When you think about transplant surgery, chances are good you think of things like organ or limb transplants. While not technically routine, they do happen with some regularity.
However, face transplants are much less common. It’s performed in a number of different situations where a patient’s face has been severely damaged in auto accidents and the like.
Face transplants are a very complex surgery, and has to be done just right and now 3D printing technology is being used to help make surgeons’ jobs easier.
How It Works
Full face transplants are relatively new. In fact, no such surgery had been performed in the US prior to 2011.
As such, it’s a young procedure and while surgeons who have performed it previously have a good understanding of what goes into creating a successful outcome, that can’t be said for surgeons without hands-on experience (and there are very few surgeons with those qualities).
One of the trickiest things about face transplant surgery is planning. A wide range of possibilities exists here, from the need to modify existing facial structures to reconstruction and more.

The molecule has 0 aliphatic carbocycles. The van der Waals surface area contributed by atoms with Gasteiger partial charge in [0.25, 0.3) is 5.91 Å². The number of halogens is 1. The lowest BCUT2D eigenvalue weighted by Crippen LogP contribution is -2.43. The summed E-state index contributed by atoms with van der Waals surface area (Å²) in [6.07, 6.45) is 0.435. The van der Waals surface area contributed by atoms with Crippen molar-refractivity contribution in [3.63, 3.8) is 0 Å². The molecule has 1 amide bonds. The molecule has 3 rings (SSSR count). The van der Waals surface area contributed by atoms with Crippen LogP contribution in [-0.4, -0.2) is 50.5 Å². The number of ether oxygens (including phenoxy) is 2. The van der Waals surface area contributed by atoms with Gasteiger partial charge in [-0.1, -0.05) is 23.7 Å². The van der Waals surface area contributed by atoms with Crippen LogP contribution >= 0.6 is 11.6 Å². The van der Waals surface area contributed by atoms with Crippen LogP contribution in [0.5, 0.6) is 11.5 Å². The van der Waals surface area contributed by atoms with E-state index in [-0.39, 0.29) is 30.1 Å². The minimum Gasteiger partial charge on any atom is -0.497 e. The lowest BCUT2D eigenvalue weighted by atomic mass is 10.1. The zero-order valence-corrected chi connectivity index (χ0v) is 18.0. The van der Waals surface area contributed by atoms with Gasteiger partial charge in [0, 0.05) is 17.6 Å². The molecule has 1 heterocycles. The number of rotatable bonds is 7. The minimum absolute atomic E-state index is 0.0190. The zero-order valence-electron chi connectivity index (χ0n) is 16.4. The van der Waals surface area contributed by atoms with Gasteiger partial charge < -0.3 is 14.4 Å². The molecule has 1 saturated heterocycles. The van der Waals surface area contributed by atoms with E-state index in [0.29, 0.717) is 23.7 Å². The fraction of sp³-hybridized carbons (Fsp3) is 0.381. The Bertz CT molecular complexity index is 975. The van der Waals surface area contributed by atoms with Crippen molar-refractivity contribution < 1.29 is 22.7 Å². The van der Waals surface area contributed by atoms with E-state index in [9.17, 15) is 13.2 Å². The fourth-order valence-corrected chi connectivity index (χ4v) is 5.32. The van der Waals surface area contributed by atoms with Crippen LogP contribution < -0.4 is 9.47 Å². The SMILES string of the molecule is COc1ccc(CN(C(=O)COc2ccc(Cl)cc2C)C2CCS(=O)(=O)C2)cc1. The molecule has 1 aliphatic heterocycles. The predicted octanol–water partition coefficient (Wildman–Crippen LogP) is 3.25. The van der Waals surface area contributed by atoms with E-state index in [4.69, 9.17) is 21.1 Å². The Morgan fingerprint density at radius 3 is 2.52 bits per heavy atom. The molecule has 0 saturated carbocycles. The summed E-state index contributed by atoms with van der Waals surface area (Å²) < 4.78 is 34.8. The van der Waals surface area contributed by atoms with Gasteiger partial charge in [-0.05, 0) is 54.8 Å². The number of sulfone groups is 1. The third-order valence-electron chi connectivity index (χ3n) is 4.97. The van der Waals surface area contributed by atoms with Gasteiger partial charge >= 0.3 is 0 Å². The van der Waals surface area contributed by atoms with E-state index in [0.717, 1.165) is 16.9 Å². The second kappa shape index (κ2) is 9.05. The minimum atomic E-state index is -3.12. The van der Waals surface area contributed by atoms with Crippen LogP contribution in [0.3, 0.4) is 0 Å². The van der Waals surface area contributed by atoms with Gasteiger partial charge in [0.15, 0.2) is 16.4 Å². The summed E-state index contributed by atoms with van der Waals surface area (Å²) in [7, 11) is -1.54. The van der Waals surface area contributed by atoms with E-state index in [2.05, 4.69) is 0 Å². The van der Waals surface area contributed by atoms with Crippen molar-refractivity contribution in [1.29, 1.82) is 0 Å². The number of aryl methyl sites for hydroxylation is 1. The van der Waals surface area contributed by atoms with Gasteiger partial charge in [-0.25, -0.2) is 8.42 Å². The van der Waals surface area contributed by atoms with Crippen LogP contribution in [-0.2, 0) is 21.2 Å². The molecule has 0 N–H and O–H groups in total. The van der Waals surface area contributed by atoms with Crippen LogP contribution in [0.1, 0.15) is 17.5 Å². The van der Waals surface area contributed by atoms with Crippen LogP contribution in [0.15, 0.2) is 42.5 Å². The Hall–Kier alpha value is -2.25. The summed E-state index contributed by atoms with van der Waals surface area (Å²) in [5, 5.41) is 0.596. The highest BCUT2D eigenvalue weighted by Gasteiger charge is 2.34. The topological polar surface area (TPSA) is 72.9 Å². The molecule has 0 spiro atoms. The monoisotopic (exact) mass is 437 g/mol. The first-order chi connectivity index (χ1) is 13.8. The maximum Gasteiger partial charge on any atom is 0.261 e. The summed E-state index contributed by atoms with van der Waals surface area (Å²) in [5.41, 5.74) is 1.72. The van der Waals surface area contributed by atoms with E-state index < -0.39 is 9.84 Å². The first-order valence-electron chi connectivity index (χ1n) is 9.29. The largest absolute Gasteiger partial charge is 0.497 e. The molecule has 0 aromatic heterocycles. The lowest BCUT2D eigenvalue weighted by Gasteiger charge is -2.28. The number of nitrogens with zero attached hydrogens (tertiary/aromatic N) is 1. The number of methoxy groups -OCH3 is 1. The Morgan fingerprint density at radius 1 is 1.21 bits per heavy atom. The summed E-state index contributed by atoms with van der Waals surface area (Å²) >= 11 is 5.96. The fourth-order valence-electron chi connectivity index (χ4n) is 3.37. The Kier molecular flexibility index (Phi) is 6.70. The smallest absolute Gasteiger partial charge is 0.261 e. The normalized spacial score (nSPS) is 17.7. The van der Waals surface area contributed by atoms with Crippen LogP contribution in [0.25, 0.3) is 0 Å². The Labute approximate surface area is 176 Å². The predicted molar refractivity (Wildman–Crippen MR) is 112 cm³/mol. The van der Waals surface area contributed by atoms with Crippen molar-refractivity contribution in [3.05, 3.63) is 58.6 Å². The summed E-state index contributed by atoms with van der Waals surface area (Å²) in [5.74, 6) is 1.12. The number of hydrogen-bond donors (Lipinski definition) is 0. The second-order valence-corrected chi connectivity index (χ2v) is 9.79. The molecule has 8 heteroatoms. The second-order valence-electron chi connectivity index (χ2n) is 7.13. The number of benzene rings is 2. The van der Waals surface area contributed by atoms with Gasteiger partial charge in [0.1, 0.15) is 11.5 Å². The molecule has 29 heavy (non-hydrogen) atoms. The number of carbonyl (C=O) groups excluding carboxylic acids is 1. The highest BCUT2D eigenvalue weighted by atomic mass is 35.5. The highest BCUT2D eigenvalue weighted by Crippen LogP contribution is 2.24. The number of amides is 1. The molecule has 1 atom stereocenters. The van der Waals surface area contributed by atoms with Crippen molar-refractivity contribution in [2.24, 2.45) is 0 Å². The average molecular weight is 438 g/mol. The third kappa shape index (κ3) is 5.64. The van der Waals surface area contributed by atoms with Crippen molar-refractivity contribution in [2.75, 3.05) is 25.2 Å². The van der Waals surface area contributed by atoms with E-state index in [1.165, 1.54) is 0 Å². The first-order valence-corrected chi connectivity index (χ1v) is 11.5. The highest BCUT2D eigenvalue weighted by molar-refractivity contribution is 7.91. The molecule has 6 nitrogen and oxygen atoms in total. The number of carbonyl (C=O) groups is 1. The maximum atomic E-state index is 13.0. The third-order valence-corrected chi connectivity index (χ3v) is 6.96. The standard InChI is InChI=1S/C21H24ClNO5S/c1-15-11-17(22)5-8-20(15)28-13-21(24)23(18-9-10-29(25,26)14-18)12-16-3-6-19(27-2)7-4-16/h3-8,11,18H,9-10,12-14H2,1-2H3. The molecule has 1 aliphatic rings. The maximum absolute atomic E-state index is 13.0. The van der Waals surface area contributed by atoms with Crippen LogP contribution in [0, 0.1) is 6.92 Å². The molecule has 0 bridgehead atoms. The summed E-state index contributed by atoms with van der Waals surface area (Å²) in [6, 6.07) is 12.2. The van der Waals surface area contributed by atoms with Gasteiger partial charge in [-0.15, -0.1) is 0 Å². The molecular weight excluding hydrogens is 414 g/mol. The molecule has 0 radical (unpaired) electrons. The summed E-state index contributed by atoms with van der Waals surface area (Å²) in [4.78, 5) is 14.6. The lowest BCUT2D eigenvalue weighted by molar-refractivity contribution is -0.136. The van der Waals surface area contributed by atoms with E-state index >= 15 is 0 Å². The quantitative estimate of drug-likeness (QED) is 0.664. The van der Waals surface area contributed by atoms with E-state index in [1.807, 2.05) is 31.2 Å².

By using 3D printing to create an accurate model of the patient’s skull and facial bones, surgeons can better plan and prepare for a successful process.
How It’s Done
Patients in need of facial transplant surgery must undergo significant CT scanning. This is combined with 3D visualization to build a life-size skull model of the patient.
In the study that determined the technique’s effectiveness, CT file segments were converted into a different format with custom software and then sent on to a 3D printer, which then builds a complete model of the face and head so that surgeons can make accurate plans.
While the entire procedure might last up to 25 hours or even longer, the connection period for vascular tissues usually lasts only about an hour. During this time, the patient’s blood flow (to the face) must be stopped.
In previous surgeries, any bone reconstruction or modification the needed to be done had to occur during this period, and it was often unknown before beginning the surgery.
With 3D modeling technology, surgeons can determine beforehand if there is the need for any modification and either plan for it during the transplant procedure, or possibly even perform many modifications ahead of time.
The benefits aren’t only for patients in need of immediate face transplant surgery, either. The technology will be used to broaden the understanding of surgeons learning these techniques. Currently, full face transplants have only been performed five times in the US, so the number of surgeons with a full understanding of the intricacies here is very small.
By using 3D printing and modeling techniques to create face and skull reproductions, more surgeons can be trained, and can be educated accurately and prepared for the delicacy and significant duration of the procedure.
This is just one more way in which 3D printers are showing their inestimable value to the human race.